Inspiration: What Goes Into a Picture Book

I have to admit it.  I love getting to see videos about how different authors and illustrators work.  This video with Yuyi Morales, the creator of Dreamers, is a great companion piece for yesterday’s post on writing nonfiction today.

Dreamers is based, in part, on Morales own experiences as an immigrant and mother of an infant.  It also draws on her childhood, drawing beside her mother as the woman worked at the kitchen table.  Watch the video in its entirety and you’ll hear how, as the illustrator, she worked in migratory animals, images that resemble Mexican folk art and more.

The reason that I think this is such a good companion piece for yesterday’s post is that at first picture books often look relatively simple.  They are for young children who are pre-readers.  The texts are short.

But this apparent simplicity is deceptive.  If you’ve ever tried to write a picture book, you begin to see in this interview just how much goes into it.  And I don’t mean simply how much work goes into it but how much material as well. Morales could have written a piece about sitting next to her mother at the kitchen table or a piece about coming here with her son.  She could have added a monarch to numerous illustrations.  The illustrations could be based on folk art.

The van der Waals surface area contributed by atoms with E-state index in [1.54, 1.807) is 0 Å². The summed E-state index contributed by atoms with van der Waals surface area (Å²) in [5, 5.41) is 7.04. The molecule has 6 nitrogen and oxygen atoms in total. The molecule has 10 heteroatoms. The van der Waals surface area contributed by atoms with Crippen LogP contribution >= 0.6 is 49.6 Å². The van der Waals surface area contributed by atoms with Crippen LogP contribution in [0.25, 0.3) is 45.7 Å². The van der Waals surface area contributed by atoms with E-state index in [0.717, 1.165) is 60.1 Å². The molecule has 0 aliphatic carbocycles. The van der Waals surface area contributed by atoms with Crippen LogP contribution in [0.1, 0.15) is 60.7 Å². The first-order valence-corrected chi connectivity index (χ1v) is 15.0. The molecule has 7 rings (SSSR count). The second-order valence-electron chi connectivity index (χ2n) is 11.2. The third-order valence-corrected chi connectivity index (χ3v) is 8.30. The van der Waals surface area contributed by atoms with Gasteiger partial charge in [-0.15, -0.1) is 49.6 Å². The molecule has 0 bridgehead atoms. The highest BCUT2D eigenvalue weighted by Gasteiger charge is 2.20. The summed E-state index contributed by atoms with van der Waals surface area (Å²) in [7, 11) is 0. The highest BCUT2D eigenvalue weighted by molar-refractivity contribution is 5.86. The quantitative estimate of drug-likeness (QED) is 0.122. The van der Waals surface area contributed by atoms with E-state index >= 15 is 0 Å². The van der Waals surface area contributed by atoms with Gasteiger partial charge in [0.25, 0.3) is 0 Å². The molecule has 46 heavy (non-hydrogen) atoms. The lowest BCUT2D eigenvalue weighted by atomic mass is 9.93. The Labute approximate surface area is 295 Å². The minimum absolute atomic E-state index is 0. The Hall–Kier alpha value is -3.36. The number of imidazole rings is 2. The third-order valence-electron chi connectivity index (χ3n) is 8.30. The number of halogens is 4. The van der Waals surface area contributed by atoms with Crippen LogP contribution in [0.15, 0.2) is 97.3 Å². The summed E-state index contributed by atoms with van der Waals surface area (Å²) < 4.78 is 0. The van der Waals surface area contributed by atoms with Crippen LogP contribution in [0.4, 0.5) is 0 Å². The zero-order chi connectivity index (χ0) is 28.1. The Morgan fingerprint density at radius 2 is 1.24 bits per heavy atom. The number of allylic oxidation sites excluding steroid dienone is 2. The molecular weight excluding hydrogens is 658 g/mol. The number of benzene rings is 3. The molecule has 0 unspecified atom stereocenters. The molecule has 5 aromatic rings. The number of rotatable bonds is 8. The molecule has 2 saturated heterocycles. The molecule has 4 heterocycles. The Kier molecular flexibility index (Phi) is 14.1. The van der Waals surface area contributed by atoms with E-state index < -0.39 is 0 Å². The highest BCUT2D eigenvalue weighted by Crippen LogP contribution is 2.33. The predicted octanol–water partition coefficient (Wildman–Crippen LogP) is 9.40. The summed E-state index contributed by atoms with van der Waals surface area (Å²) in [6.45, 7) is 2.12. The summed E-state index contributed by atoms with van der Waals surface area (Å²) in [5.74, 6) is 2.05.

Instead of doing any one of these things, Morales draws on them all.  Where she could have created a simple, straight-forward story, she wove together a piece that is layered and complex.

This complexity will help keep readers coming back, a must if something is going to be published as a hard cover picture book.  Check out what Morales has to say and then look over your own picture book.  Do you need to find a way to spice it up?  How could you add another layer?



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